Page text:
I am old enough to remember the thrill of the movie “The Great Escape.” Steve McQueen and his buddies are prisoners of war attempting an escape from a Nazi prison camp. Some of them make it to safety and some do not.
In the article “Dying at Home-Our Grandfather’s Great Escape,” Benjamin and Nicholas Chin-Yee, brothers and residents in a teaching hospital, tell the story of “breaking” their grandfather out of the hospital so that he could die comfortably and peacefully in his own home surrounded by his family. Cue the music. I had a similar experience in taking my own father home with hospice for his advanced Congestive Heart Failure. I had hoped that it wouldn’t have to be my idea; that I would not have to use my privilege as a physician to override the unhelpful but normal routine of the health care system.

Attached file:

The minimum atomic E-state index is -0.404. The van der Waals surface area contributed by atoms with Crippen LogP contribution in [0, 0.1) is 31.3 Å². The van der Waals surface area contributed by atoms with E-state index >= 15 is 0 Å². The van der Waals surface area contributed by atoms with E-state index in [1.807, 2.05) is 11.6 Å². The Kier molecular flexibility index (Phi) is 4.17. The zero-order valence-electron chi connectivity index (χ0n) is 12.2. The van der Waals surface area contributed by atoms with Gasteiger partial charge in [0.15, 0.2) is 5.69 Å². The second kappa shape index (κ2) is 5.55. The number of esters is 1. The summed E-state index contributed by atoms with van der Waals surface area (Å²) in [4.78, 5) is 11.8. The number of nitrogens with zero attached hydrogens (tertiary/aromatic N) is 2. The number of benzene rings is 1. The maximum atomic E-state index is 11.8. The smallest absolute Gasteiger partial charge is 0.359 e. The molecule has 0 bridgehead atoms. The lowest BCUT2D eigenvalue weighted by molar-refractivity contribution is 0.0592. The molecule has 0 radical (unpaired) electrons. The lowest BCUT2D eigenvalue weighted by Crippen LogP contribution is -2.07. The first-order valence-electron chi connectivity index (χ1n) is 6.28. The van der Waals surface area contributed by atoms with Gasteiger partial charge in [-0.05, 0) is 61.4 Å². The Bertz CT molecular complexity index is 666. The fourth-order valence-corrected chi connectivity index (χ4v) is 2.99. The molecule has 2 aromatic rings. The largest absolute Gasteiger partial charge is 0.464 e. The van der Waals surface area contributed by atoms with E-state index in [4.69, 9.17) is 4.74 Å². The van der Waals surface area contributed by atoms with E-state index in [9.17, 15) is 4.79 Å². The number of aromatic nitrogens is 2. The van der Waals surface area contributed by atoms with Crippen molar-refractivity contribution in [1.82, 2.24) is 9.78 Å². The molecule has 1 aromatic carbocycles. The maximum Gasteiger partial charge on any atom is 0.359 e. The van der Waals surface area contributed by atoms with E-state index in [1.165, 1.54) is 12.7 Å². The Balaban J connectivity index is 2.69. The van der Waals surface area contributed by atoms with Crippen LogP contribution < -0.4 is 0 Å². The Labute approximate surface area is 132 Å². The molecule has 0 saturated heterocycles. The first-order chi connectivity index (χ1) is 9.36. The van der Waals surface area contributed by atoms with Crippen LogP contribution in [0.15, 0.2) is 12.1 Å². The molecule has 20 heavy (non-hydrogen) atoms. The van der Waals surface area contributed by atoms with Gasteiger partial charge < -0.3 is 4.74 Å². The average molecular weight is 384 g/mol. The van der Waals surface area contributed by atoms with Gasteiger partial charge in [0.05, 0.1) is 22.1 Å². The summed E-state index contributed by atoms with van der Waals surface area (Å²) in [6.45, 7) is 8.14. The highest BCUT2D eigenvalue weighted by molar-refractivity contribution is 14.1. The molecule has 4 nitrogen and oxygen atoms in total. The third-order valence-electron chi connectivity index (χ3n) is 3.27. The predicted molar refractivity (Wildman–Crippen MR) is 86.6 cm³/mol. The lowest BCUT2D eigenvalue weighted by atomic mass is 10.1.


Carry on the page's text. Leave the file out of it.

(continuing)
The fact that we use the term “Escape” to describe having the option for comfort and support outside the hospital is depressing. It is only through the unique privilege of being a health care provider that the Chin-Yees are able to provide the kind of comfort and support that clearly their grandfather needed and wanted.
It doesn’t have to be this way. Working together we can create a healthcare system that we don’t have to escape from, that more people could be supported at the end of life, be out of the hospital if they desire and for those who need to be in the hospital, that their care is not causing iatrogenic harm. I look forward to a time when doing the right thing is the easy thing and not heroic.
Read the complete article in JAMA: